On October 22, 2013, news coming from the 3rd International Marine Protected Areas Congress (IMPAC 3) reported that Dr. Sylvia Earle, Mission Blue and the International Union for Conservation of Nature (IUCN), have launched 31 new Mission Blue Hope Spots -- places of special significance in the ocean where Mission Blue will focus its efforts. There are now 50 Hope Spots globally. Mission Blue calls this “a path forward for protecting our Blue Heart.”
In an attempt to improve the sustainable management of global water resources, the United Nations Environment Programme (UNEP), in collaboration with the United Nations University Institute for Environment and Human Security (UNU-EHS) and the Global Water Systems Project (GWSP), launched the International Water Quality Guidelines for Ecosystems (IWQGES) project on October 10, 2013, at the Budapest Water Summit.
Study Reveals the Potentially Large Influences of Fungi, One of the Most Biologically Diverse Classes of Organisms, On Our Energy Supplies
A new study which includes the first large-scale comparison of fungi that cause rot decay suggests that the evolution of a type of fungi known as white rot may have brought an end to a 60-million-year-long period of coal deposition known as the Carboniferous period. Coal deposits that accumulated during the Carboniferous, which ended about 300 million years ago, have historically fueled about 50 percent of U.S. electric power generation.
The economic importance of the world's natural assets is now firmly on the political radar as a result of an international assessment showcasing the enormous economic value of forests, freshwater, soils and coral reefs, as well as the social and economic costs of their loss, was the conclusion of The Economics of Ecosystems and Biodiversity (TEEB) report launched on October 20, 2010 by TEEB study leader, Pavan Sukhdev.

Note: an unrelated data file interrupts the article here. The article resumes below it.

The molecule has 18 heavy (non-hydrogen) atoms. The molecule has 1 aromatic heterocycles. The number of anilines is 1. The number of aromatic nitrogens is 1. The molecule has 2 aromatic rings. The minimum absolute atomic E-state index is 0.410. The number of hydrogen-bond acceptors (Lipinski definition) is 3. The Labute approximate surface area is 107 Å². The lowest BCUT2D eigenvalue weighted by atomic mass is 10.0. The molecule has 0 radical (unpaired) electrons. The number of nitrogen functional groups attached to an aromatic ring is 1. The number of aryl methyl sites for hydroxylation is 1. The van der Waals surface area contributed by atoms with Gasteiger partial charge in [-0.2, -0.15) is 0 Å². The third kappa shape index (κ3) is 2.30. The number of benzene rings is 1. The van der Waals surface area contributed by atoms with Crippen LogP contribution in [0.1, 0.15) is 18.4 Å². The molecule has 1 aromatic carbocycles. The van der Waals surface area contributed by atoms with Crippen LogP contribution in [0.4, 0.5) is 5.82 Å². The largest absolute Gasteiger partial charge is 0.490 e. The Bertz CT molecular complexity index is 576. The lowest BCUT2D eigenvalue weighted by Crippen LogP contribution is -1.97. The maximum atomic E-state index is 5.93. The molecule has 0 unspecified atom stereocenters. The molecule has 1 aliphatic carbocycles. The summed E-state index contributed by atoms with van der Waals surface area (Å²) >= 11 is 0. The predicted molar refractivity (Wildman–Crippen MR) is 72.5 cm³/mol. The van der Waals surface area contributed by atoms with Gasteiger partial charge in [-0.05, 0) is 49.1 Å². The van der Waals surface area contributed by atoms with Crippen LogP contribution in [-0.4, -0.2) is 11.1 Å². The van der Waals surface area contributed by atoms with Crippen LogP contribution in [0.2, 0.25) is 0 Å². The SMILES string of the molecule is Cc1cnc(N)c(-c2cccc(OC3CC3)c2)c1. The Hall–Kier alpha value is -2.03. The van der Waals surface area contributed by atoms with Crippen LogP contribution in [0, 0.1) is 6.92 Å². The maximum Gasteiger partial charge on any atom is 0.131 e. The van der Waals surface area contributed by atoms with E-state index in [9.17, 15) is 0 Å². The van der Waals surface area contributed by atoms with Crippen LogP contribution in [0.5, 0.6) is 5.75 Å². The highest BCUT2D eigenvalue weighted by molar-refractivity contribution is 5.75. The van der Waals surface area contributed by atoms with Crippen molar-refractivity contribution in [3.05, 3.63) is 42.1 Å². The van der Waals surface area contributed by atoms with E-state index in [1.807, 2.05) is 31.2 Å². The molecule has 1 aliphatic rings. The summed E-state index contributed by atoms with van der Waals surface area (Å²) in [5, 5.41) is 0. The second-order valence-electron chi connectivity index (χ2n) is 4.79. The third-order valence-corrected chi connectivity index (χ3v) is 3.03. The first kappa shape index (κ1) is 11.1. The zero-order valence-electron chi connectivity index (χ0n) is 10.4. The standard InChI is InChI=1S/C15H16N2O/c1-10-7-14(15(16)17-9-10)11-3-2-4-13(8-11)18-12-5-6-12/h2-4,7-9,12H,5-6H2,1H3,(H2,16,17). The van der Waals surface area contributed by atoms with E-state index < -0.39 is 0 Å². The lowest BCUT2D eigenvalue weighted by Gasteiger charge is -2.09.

A number of local authorities from around the world are already seeing the value of an ecosystems approach to planning.
Even though microbes essentially rule the Earth, scientists have never before been able to conduct comprehensive studies of microbes and their interactions with one another in their natural habitats.
Ecosystems containing many different plant species are not only more productive, they are better able to withstand and recover from climate extremes, pests and disease over long periods, according to a new study. It is the first experiment to gather enough data--over a sufficient time and in a controlled environment--to confirm a 50-year scientific debate about whether biodiversity stabilizes ecosystems.
Pollution hot spots and damaged habitats and "ecosystems" are to be identified. Measures will be drawn up to reduce the threats and restore the damage. Other aims include moving to harmonized laws covering the management of the Amazon Basin.